Is there a way to measure the density of the tree without taking a core sample?
Some high tech devices can do this. However, there is no reason not to take a core sample. Sounding with a rubber mallet works well with practice.
Given that older trees grow faster than younger does that make them better candidates for treehouses? (Nate Stephenson)
Older trees grow MORE SLOWLY than younger trees. The growth rate of an older tree will be largely irrelevant to construction of a tree house in it. Older trees eventually go through a process called “re-trenching”. During this process a tree may “shrink” by killing off branches. This could create hazards sooner than in a younger tree. Also, a younger tree will typically produce more wound-wood more quickly.
How does a trees growth habit change due to a structure being built in them and would they adapt to grow around or through the interference?
Trees will adapt to a treehouse construction. If major limbs are removed this will affect the growth habit of the tree. It may, for instance, produce adventitious growth. It will attempt to replace lost canopy and it will divert its resources to producing “stress” wood. Tree morphology is largely genetic and will not be altered due to human interference. However, a tree is hardwired to change its growth if the amount of sunlight or moisture is changed. Both of those things are possible from the treehouse interference alone but are likely very minimal. As the tree continues to grow it will engulf the treehouse by growing wood over the hardware will push against any part of the treehouse in contact with the trunk or limbs. The tree will eventually win.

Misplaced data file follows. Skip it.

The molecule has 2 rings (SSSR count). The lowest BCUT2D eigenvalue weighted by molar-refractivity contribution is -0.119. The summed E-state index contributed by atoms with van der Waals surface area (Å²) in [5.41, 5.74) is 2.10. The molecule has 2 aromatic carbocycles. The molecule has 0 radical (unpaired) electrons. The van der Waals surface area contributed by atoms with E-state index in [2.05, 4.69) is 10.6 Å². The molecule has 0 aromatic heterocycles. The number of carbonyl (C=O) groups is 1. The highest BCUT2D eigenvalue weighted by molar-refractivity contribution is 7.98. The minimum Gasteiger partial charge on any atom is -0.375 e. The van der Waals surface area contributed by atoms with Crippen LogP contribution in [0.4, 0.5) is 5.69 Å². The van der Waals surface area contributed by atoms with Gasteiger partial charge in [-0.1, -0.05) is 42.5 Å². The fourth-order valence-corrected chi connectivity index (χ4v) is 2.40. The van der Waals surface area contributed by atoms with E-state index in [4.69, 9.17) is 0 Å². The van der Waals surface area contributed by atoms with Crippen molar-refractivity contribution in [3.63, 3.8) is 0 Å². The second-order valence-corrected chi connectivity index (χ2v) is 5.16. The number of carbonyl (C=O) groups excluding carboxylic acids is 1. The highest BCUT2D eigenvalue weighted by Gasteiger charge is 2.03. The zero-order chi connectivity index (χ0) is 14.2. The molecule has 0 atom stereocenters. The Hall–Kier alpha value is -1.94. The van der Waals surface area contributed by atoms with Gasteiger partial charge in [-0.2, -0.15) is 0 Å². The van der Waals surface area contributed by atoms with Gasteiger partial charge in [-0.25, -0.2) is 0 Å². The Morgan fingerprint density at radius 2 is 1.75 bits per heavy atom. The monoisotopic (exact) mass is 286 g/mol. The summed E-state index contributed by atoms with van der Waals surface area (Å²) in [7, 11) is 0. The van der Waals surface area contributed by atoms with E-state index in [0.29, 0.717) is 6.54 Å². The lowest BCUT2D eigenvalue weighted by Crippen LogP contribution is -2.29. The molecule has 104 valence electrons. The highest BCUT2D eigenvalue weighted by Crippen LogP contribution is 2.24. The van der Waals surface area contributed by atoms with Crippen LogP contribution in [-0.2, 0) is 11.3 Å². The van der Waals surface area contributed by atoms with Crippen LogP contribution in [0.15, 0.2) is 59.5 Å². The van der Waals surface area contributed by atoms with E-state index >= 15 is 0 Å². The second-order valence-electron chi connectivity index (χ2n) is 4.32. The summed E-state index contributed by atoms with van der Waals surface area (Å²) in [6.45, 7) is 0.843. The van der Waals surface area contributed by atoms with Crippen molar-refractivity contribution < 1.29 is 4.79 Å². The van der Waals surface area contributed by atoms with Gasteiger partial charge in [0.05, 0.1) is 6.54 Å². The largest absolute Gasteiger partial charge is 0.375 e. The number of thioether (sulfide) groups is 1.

What is your overall feeling about building in the trees?
Make sure tree is healthy first.
Prevent soil compaction. Remove few, if any, large limbs. Do not girdle anything. Otherwise will be no problem for a healthy tree. The fewer points of contact with the tree the better. Make regular inspection part of the culture. Involve a certified arborist, especially pre-build. The lower the treehouse is attached to the tree (s) the less likely you are to have issues (low wounds “heal” better, high attachments create stress points by making the tree rigid where it is supposed to be flexible).